Sparta vs Athens

Topics: Sparta, Ancient Greece, Battle of Thermopylae Pages: 11 (3895 words) Published: May 7, 2013

Reproduced by Mr Asad Ali, from the Source: Will Durant’s World History, volume-2, “Life of Greece”.

1. Greece is a piece of land where every inch deserves a few acres of history. Geographically speaking, it is doted with thousands of islands; historically, it produced a civilization that is by far the most fertile and most long lasting by any standards of human civilization.

2. To enlist the achievements of Greek civilization is simply not possible here. Nevertheless, it may suffice to say that today’s western world is an infant child of their Greek ancestors. We hardly find anything there, and perhaps elsewhere, that is not Greek in its origin. May it be arts, literature, science, philosophy, medicine, astronomy, mathematics, geometry, sculpture, architecture, religion, superstitions taboos and what not, all are Greek, though sometimes labelled with new names.

3. At the same time, it must not be forgotten that the Greeks also inherited some aspects of their civilization from a few external sources; and naturally so. Of course, in the hierarchical order, they come after Mesopotamia, Egypt and Babylon ------------ but what is significant about them is the fact that no other civilization since has so widely and so deeply influenced the course of future history. That is why they say that the history of Greece is less the past and more the present and the future.

4. There are two angles from which we see this long lasting impact of the Greek civilization: first, the nature of Greek influence, and second, the extent or the degree of it. (Having said this,) I must make it clear that I am going to talk here about neither of the two. What I will talk to you about is one very small segment of this civilization, which otherwise has become quite obscure under the dust of time.

5. At the very outset, let me apprise you gentlemen that centuries before Christ, the Greeks had organised themselves, socially and politically, in the form of city-states, which simultaneously, became their strength as well as weakness. While we all know Athens as the torch bearer of Greek civilization, there is another friend and foe of Athens which is known as the Greek City State of Sparta. And it is this city-state of Sparta with its social, political and military institutions which remains the focus of my talk today.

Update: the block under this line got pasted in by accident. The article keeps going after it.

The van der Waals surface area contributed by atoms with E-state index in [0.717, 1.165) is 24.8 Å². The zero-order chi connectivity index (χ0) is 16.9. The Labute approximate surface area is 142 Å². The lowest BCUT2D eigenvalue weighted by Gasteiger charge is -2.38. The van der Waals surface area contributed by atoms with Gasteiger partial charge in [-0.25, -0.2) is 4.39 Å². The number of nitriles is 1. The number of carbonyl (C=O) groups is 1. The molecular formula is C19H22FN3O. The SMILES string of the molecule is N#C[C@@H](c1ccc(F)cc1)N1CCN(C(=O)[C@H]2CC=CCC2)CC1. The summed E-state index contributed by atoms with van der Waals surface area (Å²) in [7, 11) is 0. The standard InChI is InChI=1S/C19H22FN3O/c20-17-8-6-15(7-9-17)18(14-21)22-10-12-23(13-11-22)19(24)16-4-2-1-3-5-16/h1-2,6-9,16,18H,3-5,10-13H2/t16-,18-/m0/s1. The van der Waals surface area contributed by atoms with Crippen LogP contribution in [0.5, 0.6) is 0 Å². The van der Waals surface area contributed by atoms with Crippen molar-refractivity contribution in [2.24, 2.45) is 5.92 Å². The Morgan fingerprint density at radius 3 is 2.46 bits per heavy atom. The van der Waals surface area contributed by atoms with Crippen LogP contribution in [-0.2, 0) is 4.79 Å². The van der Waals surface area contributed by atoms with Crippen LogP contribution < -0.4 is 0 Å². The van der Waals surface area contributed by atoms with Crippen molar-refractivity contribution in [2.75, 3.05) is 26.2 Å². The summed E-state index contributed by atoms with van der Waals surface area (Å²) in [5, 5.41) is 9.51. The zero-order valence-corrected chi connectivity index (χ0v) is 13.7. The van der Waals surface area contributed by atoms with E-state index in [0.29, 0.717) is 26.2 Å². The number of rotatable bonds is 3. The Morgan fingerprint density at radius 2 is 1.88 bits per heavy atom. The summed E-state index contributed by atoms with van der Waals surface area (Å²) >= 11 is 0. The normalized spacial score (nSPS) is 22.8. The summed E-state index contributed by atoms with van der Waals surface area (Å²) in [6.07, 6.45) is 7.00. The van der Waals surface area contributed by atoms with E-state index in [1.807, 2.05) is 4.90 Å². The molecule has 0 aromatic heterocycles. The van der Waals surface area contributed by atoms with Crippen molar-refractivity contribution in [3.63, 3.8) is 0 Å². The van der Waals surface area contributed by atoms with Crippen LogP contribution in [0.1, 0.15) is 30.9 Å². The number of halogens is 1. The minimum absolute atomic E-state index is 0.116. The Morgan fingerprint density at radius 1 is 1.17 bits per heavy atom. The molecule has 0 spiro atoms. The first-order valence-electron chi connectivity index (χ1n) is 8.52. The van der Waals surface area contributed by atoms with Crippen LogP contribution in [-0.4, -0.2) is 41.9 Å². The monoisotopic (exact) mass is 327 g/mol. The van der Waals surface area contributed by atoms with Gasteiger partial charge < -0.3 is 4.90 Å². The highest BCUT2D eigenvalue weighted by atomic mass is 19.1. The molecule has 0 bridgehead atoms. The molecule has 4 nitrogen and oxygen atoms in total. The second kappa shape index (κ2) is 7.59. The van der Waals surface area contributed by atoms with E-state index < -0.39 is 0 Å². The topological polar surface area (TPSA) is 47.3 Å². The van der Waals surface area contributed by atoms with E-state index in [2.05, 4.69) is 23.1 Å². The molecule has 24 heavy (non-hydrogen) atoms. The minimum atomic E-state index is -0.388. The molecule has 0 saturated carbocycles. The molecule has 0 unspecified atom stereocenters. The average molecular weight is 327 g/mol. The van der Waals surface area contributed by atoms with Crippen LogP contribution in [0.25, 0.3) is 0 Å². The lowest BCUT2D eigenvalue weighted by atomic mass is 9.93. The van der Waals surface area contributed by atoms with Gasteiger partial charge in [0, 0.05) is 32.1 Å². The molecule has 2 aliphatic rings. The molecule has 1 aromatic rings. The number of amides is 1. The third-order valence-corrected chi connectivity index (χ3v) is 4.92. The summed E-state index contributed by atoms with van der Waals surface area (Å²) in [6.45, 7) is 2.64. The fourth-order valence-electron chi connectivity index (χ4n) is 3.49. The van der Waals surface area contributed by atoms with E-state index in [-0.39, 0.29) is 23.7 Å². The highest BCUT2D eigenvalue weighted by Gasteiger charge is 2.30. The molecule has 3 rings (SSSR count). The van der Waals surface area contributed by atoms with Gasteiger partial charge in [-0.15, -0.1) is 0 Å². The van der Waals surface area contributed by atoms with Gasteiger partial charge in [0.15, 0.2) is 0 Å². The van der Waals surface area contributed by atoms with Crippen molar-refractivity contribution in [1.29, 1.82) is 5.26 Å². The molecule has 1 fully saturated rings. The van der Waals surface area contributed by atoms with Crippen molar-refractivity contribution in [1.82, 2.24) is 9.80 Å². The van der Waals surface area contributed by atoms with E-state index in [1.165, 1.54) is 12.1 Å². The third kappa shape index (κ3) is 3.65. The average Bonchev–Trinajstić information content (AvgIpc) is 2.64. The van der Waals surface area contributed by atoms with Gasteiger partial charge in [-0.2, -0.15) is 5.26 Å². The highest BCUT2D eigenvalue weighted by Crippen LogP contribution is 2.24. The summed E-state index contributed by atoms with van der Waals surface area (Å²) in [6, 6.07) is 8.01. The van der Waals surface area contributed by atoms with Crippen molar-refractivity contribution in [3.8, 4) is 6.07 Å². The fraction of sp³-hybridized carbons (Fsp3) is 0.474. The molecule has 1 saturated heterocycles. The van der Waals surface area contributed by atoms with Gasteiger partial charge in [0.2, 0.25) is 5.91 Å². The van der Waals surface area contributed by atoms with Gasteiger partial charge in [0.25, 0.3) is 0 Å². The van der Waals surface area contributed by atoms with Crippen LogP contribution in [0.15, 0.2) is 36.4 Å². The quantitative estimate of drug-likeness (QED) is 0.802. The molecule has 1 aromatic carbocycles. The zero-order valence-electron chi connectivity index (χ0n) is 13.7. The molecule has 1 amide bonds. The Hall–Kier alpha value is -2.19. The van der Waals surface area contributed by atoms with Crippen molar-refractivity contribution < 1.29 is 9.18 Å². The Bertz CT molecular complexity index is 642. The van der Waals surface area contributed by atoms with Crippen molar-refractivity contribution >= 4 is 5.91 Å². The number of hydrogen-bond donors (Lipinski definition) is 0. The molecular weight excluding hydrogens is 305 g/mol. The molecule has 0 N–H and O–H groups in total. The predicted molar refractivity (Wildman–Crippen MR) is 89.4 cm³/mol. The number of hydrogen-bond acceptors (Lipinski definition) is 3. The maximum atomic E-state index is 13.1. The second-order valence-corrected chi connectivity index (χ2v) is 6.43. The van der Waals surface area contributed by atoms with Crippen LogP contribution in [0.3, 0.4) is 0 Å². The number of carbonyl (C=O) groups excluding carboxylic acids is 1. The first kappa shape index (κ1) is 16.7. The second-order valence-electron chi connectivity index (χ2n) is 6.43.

6. For this purpose, it is important to refer to the map to have a general idea of what we shall be talking about. So our spotlight will remain focussed here, in and around Sparta.
7. Now these city states were almost independent. We call them almost independent because in all internal affairs they would rival each other, for example in trade and military power, but to face the common threat of foreign invasion, of course from Persia, they would pose a united front. So whenever they were threatened by invasion, they stood united; but in the absence of it, they would remain hostile to each other. And finally, it was this inter-state hostility that broke them to pieces.

Athens & Sparta Emerge as the Most Powerful Rivals
8. With the passage of time, Athens and Sparta grew in strength, but also in mutual rivalry, which can be attributed to two factors: one the ambition for power, and second, the economic ambition manifested through trade and commerce. It makes a very interesting study to compare and contrast the characteristic features of these two rivals. Both run parallel to each other as the spearheads of two different tendencies. (To sum them up in the shortest possible terms: one is arms, the other, arts.)

9. While having presumed that we know much about Athens or Greece in general, Sparta has been relatively less known to us. This is because where Athens contributed something universal in the Epic of human civilization, the Spartans remained blinded by only one aspect of it, i.e.; survival through the fittest military means. In other words,...
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